It is my pleasure to introduce Ken Mueller, owner of Inkling Media, a social media, marketing and communications consultancy based in Lancaster, PA. Inkling Media offers a personal, hands-on approach that gives you the education and tools necessary to create and manage a successful Internet marketing program.
Customer service isn’t just for businesses. Believe it or not, it’s just as important for nonprofits to make sure they are providing good customer service to the people they serve, as it is for a small or large business.
The problem is that nonprofits tend to take their identities very seriously and are loathe to adopt some of the industry terms that are used in the business world. The nonprofit world was slow to talk about things like marketing, and branding is a concept most are finally embracing. Even ROI is making headway.
For the most part this is because nonprofits view themselves very differently than businesses, and try too hard to avoid looking like a business. But the concept of customer service is still foreign to many nonprofits. After all, many really don’t have customers per se. They don’t offer a “product” in the traditional sense, and more often than not, no one is buying anything from them.
But the concept of customer service is incredibly important for nonprofits, as they are often dealing with not one, but two or three different constituencies.
- Your clients and prospective clients are your customers – If you are a nonprofit that provides some sort of service, even if that service is 100% subsidized and no money changes hands, you need to treat them as if they were paying customers of a for-profit business. You want them to come back and tell others to visit.
- Your donors are your customers – Nonprofits rely on the generosity of individuals to give financially, as well as sometimes donate specific items or goods. Like any business with customers, you want to attract both new donors and repeat/regular donors. You want them to continue giving and encourage others to give.
- Your volunteers are customers – While they might not be giving their money, they are giving their time, and as a result, they need to receive some of the same treatment that is reserved for employees as well as customers. You want them to continue to volunteer and get others to also give of their time.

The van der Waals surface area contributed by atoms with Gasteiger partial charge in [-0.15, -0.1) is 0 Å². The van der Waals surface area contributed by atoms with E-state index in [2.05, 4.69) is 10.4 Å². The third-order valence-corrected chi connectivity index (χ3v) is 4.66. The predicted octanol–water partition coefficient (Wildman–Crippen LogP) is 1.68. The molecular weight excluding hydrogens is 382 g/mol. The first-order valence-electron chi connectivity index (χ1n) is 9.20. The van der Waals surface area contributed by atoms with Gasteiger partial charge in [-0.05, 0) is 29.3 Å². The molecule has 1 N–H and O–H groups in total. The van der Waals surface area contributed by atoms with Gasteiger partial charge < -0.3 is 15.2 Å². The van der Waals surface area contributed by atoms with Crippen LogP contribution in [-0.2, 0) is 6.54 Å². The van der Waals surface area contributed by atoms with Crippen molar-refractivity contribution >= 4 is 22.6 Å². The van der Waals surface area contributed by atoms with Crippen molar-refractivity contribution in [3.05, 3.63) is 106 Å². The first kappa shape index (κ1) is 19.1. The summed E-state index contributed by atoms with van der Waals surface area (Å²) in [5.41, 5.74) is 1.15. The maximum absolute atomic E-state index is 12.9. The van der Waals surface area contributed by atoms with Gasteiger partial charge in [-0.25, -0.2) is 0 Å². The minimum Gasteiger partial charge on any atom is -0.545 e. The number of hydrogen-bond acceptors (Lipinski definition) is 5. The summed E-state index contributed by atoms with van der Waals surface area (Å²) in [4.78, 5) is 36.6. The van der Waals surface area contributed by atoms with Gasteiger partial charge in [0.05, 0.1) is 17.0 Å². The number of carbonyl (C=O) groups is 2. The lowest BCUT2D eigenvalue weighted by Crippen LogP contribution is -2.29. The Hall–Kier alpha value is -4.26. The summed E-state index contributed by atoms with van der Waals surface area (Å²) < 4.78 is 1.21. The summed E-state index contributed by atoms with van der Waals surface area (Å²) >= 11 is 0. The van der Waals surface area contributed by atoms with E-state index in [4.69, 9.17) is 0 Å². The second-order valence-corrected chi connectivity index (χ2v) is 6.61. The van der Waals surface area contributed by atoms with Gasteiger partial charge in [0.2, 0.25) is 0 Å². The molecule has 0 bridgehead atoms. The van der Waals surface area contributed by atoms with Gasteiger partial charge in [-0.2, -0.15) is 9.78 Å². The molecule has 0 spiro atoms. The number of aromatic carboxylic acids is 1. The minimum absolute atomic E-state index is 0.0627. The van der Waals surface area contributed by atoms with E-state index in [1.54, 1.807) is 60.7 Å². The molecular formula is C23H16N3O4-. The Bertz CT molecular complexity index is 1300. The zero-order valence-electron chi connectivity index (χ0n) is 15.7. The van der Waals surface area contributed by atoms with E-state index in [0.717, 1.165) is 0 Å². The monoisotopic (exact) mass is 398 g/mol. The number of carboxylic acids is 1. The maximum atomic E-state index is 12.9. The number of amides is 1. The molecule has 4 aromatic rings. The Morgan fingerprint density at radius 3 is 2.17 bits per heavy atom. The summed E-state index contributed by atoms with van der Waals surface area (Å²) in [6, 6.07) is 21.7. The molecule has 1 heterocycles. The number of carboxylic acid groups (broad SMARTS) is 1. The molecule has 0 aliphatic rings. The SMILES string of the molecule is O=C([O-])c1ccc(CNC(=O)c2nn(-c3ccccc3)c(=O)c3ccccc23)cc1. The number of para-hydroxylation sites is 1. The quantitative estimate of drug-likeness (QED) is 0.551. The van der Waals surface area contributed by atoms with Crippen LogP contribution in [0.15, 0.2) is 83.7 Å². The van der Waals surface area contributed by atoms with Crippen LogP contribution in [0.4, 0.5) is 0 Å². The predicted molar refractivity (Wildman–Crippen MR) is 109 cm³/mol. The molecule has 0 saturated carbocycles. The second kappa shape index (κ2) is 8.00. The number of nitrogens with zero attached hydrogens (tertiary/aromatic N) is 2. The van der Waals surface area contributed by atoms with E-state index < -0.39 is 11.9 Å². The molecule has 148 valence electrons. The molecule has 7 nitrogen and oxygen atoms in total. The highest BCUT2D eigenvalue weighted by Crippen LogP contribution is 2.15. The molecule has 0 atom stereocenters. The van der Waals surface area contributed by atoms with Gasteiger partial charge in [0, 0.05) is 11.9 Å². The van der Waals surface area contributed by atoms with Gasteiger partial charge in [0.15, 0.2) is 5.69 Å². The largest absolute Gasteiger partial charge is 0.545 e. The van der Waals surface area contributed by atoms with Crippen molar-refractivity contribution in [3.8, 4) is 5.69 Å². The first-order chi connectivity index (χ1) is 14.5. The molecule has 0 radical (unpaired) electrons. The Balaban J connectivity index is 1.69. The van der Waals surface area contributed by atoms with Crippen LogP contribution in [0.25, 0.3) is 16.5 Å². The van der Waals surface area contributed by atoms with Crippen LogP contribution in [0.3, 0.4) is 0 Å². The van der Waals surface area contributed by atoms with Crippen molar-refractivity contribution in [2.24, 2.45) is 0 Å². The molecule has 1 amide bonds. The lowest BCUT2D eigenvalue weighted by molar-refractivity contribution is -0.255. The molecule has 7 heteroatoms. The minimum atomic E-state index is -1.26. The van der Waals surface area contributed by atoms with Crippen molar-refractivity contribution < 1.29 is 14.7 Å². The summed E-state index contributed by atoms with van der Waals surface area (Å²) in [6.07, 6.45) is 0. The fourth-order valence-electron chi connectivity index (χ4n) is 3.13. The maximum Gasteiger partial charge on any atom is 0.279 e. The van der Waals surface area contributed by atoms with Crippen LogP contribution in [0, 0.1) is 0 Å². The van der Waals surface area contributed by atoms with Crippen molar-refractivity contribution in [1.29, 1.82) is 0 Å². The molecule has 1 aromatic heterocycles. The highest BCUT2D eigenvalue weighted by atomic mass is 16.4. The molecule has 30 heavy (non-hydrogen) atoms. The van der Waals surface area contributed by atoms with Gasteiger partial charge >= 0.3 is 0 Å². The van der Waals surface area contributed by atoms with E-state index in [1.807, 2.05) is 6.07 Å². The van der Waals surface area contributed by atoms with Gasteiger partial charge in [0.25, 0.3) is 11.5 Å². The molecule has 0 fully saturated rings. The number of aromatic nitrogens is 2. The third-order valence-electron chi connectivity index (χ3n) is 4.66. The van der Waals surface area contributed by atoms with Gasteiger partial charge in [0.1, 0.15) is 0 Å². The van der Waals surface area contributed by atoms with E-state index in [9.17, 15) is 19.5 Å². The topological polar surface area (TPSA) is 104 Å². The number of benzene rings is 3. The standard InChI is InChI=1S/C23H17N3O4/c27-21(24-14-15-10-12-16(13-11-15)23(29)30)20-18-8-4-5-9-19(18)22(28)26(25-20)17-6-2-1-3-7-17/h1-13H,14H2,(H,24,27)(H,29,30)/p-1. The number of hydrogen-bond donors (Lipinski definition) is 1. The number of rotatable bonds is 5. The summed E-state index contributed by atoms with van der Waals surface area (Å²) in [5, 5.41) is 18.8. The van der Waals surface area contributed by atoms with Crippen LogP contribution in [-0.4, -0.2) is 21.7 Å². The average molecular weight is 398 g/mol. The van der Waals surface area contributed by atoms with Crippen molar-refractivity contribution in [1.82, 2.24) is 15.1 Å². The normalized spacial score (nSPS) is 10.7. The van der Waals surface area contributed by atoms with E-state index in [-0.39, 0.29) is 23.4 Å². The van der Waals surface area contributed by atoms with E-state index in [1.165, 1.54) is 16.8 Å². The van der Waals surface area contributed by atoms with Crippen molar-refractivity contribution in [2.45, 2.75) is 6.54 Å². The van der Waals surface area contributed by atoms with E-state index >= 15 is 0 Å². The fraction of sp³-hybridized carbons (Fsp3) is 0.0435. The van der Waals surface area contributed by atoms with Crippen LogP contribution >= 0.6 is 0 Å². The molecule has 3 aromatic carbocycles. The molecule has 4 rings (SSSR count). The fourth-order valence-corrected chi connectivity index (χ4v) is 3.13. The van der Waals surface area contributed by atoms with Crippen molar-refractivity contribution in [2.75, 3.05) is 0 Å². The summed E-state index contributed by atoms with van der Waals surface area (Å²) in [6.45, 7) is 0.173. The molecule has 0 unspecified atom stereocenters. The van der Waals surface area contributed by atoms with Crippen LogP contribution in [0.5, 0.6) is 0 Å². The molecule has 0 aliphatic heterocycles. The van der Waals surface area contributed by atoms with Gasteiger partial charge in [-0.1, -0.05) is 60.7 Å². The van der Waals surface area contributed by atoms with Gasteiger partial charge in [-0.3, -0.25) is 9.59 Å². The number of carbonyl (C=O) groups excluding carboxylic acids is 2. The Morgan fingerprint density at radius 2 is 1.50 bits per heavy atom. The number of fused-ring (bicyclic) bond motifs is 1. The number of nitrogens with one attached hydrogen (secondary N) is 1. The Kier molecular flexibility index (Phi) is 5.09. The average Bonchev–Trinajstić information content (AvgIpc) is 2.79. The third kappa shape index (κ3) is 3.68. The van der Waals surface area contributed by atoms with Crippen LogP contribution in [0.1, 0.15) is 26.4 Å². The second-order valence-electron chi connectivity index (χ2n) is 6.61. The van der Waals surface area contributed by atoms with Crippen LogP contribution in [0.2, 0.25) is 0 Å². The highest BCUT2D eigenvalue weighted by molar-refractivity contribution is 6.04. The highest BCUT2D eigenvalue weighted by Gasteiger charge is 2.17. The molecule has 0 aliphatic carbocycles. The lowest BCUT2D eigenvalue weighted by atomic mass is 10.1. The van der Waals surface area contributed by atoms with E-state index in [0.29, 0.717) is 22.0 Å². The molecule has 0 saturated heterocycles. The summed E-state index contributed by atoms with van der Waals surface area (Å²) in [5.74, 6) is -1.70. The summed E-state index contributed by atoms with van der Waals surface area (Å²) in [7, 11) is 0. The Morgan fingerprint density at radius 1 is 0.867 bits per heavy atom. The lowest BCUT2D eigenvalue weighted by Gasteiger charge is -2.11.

With all of these, you need to make them feel valued and appreciated. Whether they are giving or receiving, treat them with respect. Respond to phone calls and correspondence promptly. Be quick to troubleshoot problems and respond to negative comments online.
Use your online social presence to provide great customer service to all these constituents, as all of them might be connecting with you there.
Marketing’s greatest tool is word of mouth, and social media is predicated upon word of mouth. Happy clients/donors/volunteers will spread the word for you, and if they do so online, you’ll benefit from an increase in new clients/donors/volunteers.
And don’t forget the one aspect of your nonprofit that is tailor made for social media and word of mouth: your story.
Every one of your clients/donors/volunteers is a part of your story, and what makes you who you are. Include them in the story that you tell both online and offline. By recognizing them as a part of your story, and not just peripheral to your story, you are placing a greater importance on their role in what you do.
Try it. Think of these different groups of individuals as customers; people who have the ability to tell your story to others. But how you treat them will dictate the form that story takes.
Whether it’s the connection that your story creates or the personal touches you deliver to your stakeholders, if your nonprofit organization embraces great customer service, it will realize tangible results.
Guest Post Disclaimer: Guest Posts on the Customers That Stick blog are submitted by individual guest posters and in no way represent the opinions or endorsement of CTS Service Solutions, its owners or employees. CTS Service Solutions does not represent or guarantee the truthfulness, accuracy, or reliability of statements or facts posted by Guest Posters on this blog.